More than 97% of all music obtained via the Internet in Spain during the first six months of 2010 was downloaded illegally, according to a study by IDC Research.
The confirmation of Spain's continuing piracy problem was confirmed by Internet cultural piracy was made in the presentation of the latest cultural piracy figures by the Coalition of Creators and Content Industries (CCIC) on Nov. 3 in Madrid. The survey was carried out by IDC's Iberian division covering Spain and Portugal.
In January 2009 the IFPI said that globally 95% of music downloads were illegal, although anti-piracy measures have since been launched in some territories.
CCIC president Aldo Olcese said "Spanish piracy figures continue to be alarming," but he said they may be far worse: IDC by law restricted its survey of more than 6,000 people to those aged 16-55. "If we had included under-16s, the situation would be really disastrous," Olcese said.
The survey also showed that 77.1% of movies are downloaded illegally, compared to 60.7% of video games and 35.1% of books. "The figure for books is very negative, as it is double the 19.7% registered in the second half of 2009. Book piracy is in free fall," said Olcese.
The CCIC said the value of pirated cultural content accessed via the Internet in Spain in the first half of this year was €5.2 billion ($7.3 billion), against the legal online cultural business of €1.56 billion ($2.2 billion), which is actually an increase of 2.6% compared to the first half of 2009.
The value of pirated music was €2.66 billion ($3.73 billion), said the CCIC, compared to the legal music online market of just €76.9 million ($107.9 million) in the first six months of the year, says IDC's report.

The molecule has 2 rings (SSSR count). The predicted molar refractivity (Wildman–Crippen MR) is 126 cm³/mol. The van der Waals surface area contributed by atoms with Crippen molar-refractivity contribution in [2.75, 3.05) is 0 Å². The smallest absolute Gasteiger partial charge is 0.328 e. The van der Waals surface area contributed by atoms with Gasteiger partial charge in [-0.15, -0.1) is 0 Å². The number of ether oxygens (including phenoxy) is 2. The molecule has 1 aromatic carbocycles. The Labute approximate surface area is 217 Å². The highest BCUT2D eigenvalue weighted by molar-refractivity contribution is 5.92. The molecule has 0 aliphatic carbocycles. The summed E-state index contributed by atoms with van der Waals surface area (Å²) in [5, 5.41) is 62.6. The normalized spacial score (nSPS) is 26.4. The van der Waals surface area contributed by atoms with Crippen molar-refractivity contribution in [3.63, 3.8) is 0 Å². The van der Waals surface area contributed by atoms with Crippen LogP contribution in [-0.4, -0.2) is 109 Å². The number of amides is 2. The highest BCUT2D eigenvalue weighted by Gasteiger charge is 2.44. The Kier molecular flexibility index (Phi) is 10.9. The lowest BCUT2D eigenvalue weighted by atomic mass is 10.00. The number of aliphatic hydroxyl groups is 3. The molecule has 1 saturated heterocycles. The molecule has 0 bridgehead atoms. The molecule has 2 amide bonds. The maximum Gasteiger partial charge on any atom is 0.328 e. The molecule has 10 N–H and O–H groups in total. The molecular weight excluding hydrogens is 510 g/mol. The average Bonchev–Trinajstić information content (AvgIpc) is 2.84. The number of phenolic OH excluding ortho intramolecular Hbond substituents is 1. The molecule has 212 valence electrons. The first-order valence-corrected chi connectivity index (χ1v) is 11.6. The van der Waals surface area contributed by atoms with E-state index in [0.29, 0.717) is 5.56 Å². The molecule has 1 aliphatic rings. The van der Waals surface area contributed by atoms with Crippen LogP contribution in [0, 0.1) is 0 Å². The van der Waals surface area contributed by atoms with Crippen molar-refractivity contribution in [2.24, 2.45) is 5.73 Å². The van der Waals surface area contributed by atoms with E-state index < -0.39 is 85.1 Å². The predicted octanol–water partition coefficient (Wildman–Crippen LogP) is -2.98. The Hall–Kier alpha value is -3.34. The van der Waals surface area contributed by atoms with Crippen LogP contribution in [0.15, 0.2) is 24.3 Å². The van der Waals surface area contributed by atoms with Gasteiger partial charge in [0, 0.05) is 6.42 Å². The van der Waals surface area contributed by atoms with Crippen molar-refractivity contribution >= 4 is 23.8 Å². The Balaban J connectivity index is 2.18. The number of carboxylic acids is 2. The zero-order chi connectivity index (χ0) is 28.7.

Olcese said there was some good news. "The survey shows that 64% of music consumers would pay for the content if there was a good legal offer," he said. "There are two reasons - the sense that anti-piracy legislation is imminent, and the gradual increase in the available legal content offer."
But he added that "the incentive to provide more legal music online at the moment does not exist. We need legislation first, then a pact between all involved parties, and only then will the legal market improve radically."
The "imminent" legislation following a decade of uncontrolled and spiraling piracy (physical then digital) is part of the Sustainable Economy Law (LES), which culture minister Angeles González-Sinde says will be applicable by March or April next year.
The legislation will be directed at websites that offer links to protected cultural content, and not at individual users. "We do not plan any 'three-strike' legislation in Spain at the moment, but the fact is if this new legislation does not work, we would have to look at other solutions," said Olcese.
The CCIC president said that once the LES was in force, the Coalition would propose a pact of cooperation on protecting copyright with content producers, Internet service providers, and Internet search engines such as Google.